SACRAMENTO, Calif. (KION-TV)- The U.S. Fish and Wildlife announced that the southern otter will retain its threatened status under the Endangered Species Act.
“Threats facing southern sea otters and coastal ecosystems are getting worse, not better,” said Defenders’ California Representative Andrew Johnson. “Today’s announcement must be followed by direct management action to restore sea otters to their historical range and reduce the fatal effects of climate change.”
Fish and Wildlife analyzed the southern sea otter's status based on five factors the" destruction or curtailment of a species’ habitat or range, levels of disease and predation, and natural or human-caused existential threats."
Several groups argued that southern sea otters didn't require protection anymore because their population had increased significantly since its listing back in 1977.
"Climate change and other anthropogenic effects have increased harmful algal blooms and decreased kelp canopy cover, conditions that have contributed to high sea otter disease rates and the rise in white shark attacks.," said Fish and Wildlife.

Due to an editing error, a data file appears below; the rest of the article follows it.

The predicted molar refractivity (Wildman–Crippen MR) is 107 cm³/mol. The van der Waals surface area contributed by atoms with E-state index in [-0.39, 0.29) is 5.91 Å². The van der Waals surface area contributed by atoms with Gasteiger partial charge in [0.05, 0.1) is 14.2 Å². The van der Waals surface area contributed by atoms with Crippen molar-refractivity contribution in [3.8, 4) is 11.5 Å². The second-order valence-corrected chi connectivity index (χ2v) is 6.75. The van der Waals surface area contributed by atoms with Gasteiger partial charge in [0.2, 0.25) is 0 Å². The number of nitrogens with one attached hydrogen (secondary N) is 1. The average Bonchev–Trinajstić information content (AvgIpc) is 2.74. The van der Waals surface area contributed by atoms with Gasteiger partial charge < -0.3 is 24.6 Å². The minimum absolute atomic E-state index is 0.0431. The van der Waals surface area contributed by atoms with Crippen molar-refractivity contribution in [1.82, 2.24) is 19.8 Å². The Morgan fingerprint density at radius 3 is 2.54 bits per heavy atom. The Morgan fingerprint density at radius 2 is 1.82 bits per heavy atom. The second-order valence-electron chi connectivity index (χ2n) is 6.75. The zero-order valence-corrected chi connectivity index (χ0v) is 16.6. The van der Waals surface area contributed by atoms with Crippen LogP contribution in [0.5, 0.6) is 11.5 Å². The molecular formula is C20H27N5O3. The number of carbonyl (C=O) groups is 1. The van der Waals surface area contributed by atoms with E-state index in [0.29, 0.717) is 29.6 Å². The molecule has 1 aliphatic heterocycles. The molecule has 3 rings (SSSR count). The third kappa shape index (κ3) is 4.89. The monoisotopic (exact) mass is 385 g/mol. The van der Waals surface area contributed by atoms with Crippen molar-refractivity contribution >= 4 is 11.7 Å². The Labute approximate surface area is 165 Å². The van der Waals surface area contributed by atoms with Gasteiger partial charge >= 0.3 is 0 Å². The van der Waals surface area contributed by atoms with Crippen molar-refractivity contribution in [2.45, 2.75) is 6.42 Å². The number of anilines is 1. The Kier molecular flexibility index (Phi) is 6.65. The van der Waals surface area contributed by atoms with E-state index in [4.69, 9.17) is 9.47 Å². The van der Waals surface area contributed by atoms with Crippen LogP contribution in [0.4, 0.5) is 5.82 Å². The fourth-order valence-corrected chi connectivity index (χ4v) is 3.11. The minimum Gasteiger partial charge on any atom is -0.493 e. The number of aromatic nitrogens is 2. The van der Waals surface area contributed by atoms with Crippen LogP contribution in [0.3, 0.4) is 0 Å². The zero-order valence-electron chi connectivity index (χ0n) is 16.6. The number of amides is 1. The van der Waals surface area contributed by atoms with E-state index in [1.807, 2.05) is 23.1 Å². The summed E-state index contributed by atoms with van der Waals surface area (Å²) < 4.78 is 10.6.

In 2021, Congress told FWS to reintroduce southern sea otters to parts of the West Coast from Japan to Mexico which they once inhabited. A feasibility assessment concluded that reintroduction was possible in these areas and would provide significant benefits for the sea otters.
The framework for this reintroduction could be completed by early 2024.
“Pursuing reintroduction will require collaboration with all stakeholders, and we look forward to supporting FWS in leading that process,” Johnson said. “We welcome strong leadership from tribal partners and will have to resolve or mitigate longstanding conflicts with fisheries. But we can do it – and the otters, the ecosystems and the coastal communities will all benefit from our collective efforts.”